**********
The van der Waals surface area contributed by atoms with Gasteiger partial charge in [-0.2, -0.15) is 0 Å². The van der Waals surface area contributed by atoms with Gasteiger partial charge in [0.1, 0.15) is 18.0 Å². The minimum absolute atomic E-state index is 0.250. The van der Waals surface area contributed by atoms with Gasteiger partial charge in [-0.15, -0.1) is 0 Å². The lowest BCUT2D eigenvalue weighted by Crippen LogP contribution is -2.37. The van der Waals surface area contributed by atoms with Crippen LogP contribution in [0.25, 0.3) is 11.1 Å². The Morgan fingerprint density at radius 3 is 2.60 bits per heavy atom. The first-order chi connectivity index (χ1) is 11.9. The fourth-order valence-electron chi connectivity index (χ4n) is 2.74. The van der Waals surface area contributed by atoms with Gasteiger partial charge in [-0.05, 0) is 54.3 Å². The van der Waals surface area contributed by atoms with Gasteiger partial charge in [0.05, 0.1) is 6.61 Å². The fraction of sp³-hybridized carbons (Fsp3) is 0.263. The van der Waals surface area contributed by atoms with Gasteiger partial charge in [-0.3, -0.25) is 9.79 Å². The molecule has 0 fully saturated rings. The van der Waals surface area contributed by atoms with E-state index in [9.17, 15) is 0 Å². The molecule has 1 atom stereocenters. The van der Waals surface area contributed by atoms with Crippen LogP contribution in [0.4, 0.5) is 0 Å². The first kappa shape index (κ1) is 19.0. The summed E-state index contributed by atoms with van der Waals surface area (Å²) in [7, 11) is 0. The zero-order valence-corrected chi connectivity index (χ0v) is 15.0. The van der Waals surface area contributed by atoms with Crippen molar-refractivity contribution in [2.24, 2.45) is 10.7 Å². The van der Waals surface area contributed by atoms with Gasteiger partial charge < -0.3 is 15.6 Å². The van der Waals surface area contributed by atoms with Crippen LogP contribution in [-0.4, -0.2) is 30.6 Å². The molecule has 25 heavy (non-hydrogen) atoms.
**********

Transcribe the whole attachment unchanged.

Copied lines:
The van der Waals surface area contributed by atoms with Gasteiger partial charge in [-0.2, -0.15) is 0 Å². The van der Waals surface area contributed by atoms with Gasteiger partial charge in [0.1, 0.15) is 18.0 Å². The minimum absolute atomic E-state index is 0.250. The van der Waals surface area contributed by atoms with Gasteiger partial charge in [-0.15, -0.1) is 0 Å². The lowest BCUT2D eigenvalue weighted by Crippen LogP contribution is -2.37. The van der Waals surface area contributed by atoms with Crippen LogP contribution in [0.25, 0.3) is 11.1 Å². The Morgan fingerprint density at radius 3 is 2.60 bits per heavy atom. The first-order chi connectivity index (χ1) is 11.9. The fourth-order valence-electron chi connectivity index (χ4n) is 2.74. The van der Waals surface area contributed by atoms with Gasteiger partial charge in [-0.05, 0) is 54.3 Å². The van der Waals surface area contributed by atoms with Gasteiger partial charge in [0.05, 0.1) is 6.61 Å². The fraction of sp³-hybridized carbons (Fsp3) is 0.263. The van der Waals surface area contributed by atoms with Gasteiger partial charge in [-0.3, -0.25) is 9.79 Å². The molecule has 0 fully saturated rings. The van der Waals surface area contributed by atoms with E-state index in [9.17, 15) is 0 Å². The molecule has 1 atom stereocenters. The van der Waals surface area contributed by atoms with Crippen LogP contribution in [0.4, 0.5) is 0 Å². The first kappa shape index (κ1) is 19.0. The summed E-state index contributed by atoms with van der Waals surface area (Å²) in [7, 11) is 0. The zero-order valence-corrected chi connectivity index (χ0v) is 15.0. The van der Waals surface area contributed by atoms with Crippen molar-refractivity contribution in [2.24, 2.45) is 10.7 Å². The van der Waals surface area contributed by atoms with Gasteiger partial charge < -0.3 is 15.6 Å². The van der Waals surface area contributed by atoms with Crippen LogP contribution in [-0.4, -0.2) is 30.6 Å². The molecule has 25 heavy (non-hydrogen) atoms.